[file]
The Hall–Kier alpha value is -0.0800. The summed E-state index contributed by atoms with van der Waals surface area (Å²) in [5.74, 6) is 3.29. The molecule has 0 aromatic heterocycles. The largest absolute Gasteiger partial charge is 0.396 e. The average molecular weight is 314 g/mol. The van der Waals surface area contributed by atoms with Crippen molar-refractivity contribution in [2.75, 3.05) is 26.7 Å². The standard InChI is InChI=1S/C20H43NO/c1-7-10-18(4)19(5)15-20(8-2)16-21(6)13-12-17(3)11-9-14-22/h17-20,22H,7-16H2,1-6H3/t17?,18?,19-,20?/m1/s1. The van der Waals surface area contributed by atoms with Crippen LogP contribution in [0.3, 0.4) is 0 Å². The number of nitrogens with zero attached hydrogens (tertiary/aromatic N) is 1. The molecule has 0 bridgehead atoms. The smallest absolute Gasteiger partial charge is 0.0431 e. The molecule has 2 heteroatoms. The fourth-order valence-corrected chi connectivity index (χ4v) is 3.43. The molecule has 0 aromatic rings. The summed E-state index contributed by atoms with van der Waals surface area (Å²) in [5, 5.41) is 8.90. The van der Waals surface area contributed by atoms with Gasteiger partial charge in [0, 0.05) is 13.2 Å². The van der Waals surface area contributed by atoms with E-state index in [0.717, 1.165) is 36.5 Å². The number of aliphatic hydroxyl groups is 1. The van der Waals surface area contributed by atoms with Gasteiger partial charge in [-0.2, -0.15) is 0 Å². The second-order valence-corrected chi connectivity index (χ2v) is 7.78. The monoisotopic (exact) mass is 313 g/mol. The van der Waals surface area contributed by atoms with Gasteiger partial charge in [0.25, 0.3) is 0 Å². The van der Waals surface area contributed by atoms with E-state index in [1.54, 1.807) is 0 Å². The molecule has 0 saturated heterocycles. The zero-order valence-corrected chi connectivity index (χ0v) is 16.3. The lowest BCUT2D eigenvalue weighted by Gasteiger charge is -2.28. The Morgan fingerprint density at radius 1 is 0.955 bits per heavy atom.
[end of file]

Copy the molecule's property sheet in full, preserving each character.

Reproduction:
The Hall–Kier alpha value is -0.0800. The summed E-state index contributed by atoms with van der Waals surface area (Å²) in [5.74, 6) is 3.29. The molecule has 0 aromatic heterocycles. The largest absolute Gasteiger partial charge is 0.396 e. The average molecular weight is 314 g/mol. The van der Waals surface area contributed by atoms with Crippen molar-refractivity contribution in [2.75, 3.05) is 26.7 Å². The standard InChI is InChI=1S/C20H43NO/c1-7-10-18(4)19(5)15-20(8-2)16-21(6)13-12-17(3)11-9-14-22/h17-20,22H,7-16H2,1-6H3/t17?,18?,19-,20?/m1/s1. The van der Waals surface area contributed by atoms with Crippen LogP contribution in [0.3, 0.4) is 0 Å². The number of nitrogens with zero attached hydrogens (tertiary/aromatic N) is 1. The molecule has 0 bridgehead atoms. The smallest absolute Gasteiger partial charge is 0.0431 e. The molecule has 2 heteroatoms. The fourth-order valence-corrected chi connectivity index (χ4v) is 3.43. The molecule has 0 aromatic rings. The summed E-state index contributed by atoms with van der Waals surface area (Å²) in [5, 5.41) is 8.90. The van der Waals surface area contributed by atoms with Gasteiger partial charge in [0, 0.05) is 13.2 Å². The van der Waals surface area contributed by atoms with E-state index in [0.717, 1.165) is 36.5 Å². The number of aliphatic hydroxyl groups is 1. The van der Waals surface area contributed by atoms with Gasteiger partial charge in [-0.2, -0.15) is 0 Å². The second-order valence-corrected chi connectivity index (χ2v) is 7.78. The monoisotopic (exact) mass is 313 g/mol. The van der Waals surface area contributed by atoms with Gasteiger partial charge in [0.25, 0.3) is 0 Å². The van der Waals surface area contributed by atoms with E-state index in [1.54, 1.807) is 0 Å². The molecule has 0 saturated heterocycles. The zero-order valence-corrected chi connectivity index (χ0v) is 16.3. The lowest BCUT2D eigenvalue weighted by Gasteiger charge is -2.28. The Morgan fingerprint density at radius 1 is 0.955 bits per heavy atom.